some emergent markets

Geotagged cities! by jhuang
June 2, 2010, 6:46 pm
Filed under: Paris, Rome | Tags: , , ,

Beautiful Rome + Paris maps based on quantity of geotagged photos within a city:



The link to all top-100 cities based on the number of photos taken/uploaded onto Flickr + Picasa:


precedent | emergence experiment by jhuang
April 19, 2010, 2:20 pm
Filed under: Uncategorized | Tags: , ,

Self-organization is a process of organization that is not directed by any external force or factor, but by the character of the basic unit itself.  Although unpredictable in outcome, this process could produce the most efficient systems as witnessed in an experiment conducted by the architect and structural engineer Frei Otto.  He produced a geometrical system of paths by connecting all the points (i.e. targets such as houses) on the circumference of a circle (or any other form) using wool.  Due to theoretical “detours” people often take, the wool was given some slack.  He then dipped the entire system in water, shook it and then removed it.  The wet wool began to gather and merge, eliminating some of the paths that previously existed.  The total length of all the paths was shortest in the final stage of the experiment.  Contrary to what most might believe, an orthogonal geometric system is not the most efficient system.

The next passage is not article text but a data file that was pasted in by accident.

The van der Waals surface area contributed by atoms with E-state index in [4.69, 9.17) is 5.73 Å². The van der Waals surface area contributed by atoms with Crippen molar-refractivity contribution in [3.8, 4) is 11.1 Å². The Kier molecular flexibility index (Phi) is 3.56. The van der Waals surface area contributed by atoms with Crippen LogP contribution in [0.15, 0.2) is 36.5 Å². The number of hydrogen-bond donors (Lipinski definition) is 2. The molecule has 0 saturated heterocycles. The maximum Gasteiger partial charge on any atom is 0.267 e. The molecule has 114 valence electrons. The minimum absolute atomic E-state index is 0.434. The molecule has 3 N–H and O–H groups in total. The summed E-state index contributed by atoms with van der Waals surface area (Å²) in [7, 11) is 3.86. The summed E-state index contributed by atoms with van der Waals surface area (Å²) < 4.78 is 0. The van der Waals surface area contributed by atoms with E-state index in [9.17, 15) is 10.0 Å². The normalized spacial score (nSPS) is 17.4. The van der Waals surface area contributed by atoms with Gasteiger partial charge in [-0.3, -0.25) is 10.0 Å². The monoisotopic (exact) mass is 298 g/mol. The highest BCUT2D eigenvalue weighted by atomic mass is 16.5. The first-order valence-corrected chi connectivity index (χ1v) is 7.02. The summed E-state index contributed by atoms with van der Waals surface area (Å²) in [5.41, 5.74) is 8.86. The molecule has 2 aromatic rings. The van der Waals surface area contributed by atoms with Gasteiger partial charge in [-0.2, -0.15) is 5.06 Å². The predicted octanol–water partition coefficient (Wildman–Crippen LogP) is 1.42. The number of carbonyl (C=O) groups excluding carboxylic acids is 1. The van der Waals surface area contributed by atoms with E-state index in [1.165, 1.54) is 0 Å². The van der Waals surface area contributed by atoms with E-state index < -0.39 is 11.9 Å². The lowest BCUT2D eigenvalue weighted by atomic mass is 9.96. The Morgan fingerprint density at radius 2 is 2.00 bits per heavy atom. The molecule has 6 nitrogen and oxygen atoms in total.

rome, mapped by jhuang
April 19, 2010, 2:38 am
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Munster, 1550.  Simple, but informative, map of major natural and human networks in and surrounding Rome.

Pinard, 1555.  Just a few years after Munster’s map, this bird’s eye view of Rome illustrates a gradual infiltration of human growth into Rome’s surrounding.  An interactive map can be found here.

The Nolli, 1748.  This beautiful and influential plan can be viewed in more detail here.

paris, mapped by Daphne Lasky
April 18, 2010, 6:18 pm
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Bretez, 1739. I love the way the streets are drawn in the Plan Turgot — the light and shadow playing across the buildings lets the streets read as powerful and dynamic. The boats gathering in the Seine are also wonderful, if perhaps a touch out-of-scale:

The key to the Turgot plan is also wonderful–after months and months of staring at maps of Jerusalem’s walls, it is so refreshing to see a map of a city that suppresses walls and highlights a river:

Stockdale, 1800. This map shows agricultural fields both inside and outside the city wall, as well as built-up areas around city gates. Next up, I think, is a closer analysis of the relationships here to see how this relates to Howard Saalman’s ideas about the radial growth of cities:

The Turgot maps can be found in greater detail here (thank you, Barry Bergdoll!), and the Stockdale map comes from the Historic Cities Collection.

and coming soon… medieval maps…